Indonesian nationality law
|Indonesian Citizenship Act|
|Parliament of Indonesia|
|Enacted by||Government of Indonesia|
|Passed||29 July 1958|
|Enacted||1 August 1958|
|Passed||12 July 2006|
|Enacted||1 August 2006|
|Status: Current legislation|
The Indonesian nationality law is a law regulating about who an Indonesian citizen is, the requirements and how to obtain Indonesian citizenship, the loss of Indonesian citizenship, the requirements and how to re-obtain Indonesian citizenship, and the penal provision. The nationality law is stated in Constitution of Indonesia.
The Indonesian nationality law is based on jus sanguinis and jus soli. The latest law regulating Indonesian nationality is Law No. 12/2006 (UU No. 12 Tahun 2006). This law revokes Law No. 62/1958 (UU No. 62 Tahun 1958).
Generally, Indonesian citizens are those natural Indonesian people and those of other nationalities that are endorsed by the law as Indonesian citizens. The Indonesian nationality law does not recognize dual citizenship except for persons under the age of 18. By that age those who have not chosen their citizenship have to acquire an affidavit (Indonesian: Paspor WNI Ganda Terbatas, Limited Dual Indonesian Citizen Passport) in order to retain both citizenship. After reaching the age of 21, they must choose one citizenship.
Historically, Indonesia has previously permitted dual nationality, as evidence by the Sino-Indonesian Dual Nationality Treaty that lasted from 1960 to 1980.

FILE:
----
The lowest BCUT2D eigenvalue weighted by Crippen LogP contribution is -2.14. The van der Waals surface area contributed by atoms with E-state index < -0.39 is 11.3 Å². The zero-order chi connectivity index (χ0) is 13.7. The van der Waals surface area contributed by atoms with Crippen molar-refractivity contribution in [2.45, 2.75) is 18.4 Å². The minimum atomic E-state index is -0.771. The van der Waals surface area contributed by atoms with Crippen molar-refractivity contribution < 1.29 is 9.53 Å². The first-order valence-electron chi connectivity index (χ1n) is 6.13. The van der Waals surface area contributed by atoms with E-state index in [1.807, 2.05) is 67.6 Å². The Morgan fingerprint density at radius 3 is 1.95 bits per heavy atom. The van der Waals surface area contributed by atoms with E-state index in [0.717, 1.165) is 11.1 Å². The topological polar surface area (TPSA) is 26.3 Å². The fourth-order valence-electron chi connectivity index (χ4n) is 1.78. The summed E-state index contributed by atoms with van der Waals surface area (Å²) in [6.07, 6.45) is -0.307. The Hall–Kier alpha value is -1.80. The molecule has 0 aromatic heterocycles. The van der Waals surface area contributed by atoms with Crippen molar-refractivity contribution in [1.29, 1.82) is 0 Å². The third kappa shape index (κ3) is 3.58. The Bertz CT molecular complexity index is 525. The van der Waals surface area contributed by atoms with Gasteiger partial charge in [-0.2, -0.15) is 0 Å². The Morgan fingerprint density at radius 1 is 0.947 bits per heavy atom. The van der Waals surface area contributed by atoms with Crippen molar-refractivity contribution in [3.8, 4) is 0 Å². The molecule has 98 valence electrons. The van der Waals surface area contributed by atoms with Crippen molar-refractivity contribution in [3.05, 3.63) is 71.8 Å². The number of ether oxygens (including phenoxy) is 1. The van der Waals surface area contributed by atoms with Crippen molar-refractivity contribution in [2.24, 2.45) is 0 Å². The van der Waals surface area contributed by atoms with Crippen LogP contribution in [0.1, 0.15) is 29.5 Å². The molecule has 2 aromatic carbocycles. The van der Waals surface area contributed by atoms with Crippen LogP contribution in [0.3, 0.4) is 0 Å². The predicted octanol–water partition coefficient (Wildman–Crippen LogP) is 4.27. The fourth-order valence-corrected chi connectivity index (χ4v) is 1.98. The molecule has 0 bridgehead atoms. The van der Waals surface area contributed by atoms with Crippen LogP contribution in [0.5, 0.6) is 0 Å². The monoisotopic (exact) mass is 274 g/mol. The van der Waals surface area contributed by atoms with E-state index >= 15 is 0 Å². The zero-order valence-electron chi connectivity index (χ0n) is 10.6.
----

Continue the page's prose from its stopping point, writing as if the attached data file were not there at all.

The Indonesian government announced on 13 February 2020 that all nationals who have joined the terrorist group ISIL automatically lose their Indonesian citizenship the instant they joined, leaving them stateless as Indonesia does not recognize dual nationality apart from the above circumstances. Indonesia also refuses to repatriate ISIL fighters captured in Syria as their citizenship is now revoked.
An Indonesian citizen is:
- one who before the enactment of this law was already an Indonesian citizen
- a child from a legal marriage whose parents are Indonesian citizens
- a child from a legal marriage whose father is an Indonesian citizen and mother is a foreign citizen
- a child from a legal marriage whose mother is an Indonesian citizen and father is a foreign citizen
- a child from a legal marriage whose mother is an Indonesian citizen and father is stateless or whose nationality law does not give citizenship to offspring
- a child from a legal marriage born within 300 days after the father's death and the father was an Indonesian citizen at the time of death
- a child from an illegal marriage whose mother is an Indonesian citizen
- a child from an illegal marriage whose mother is a foreign citizen but the father is an Indonesian citizen and recognizes the child as his child before the child turns 18 or is married
- a child born in Indonesian territory whose parent's citizenship status is unknown
- a newly born child found in Indonesian territory as long as the father and mother are unknown
- a child born in Indonesian territory if the parents are stateless or cannot be found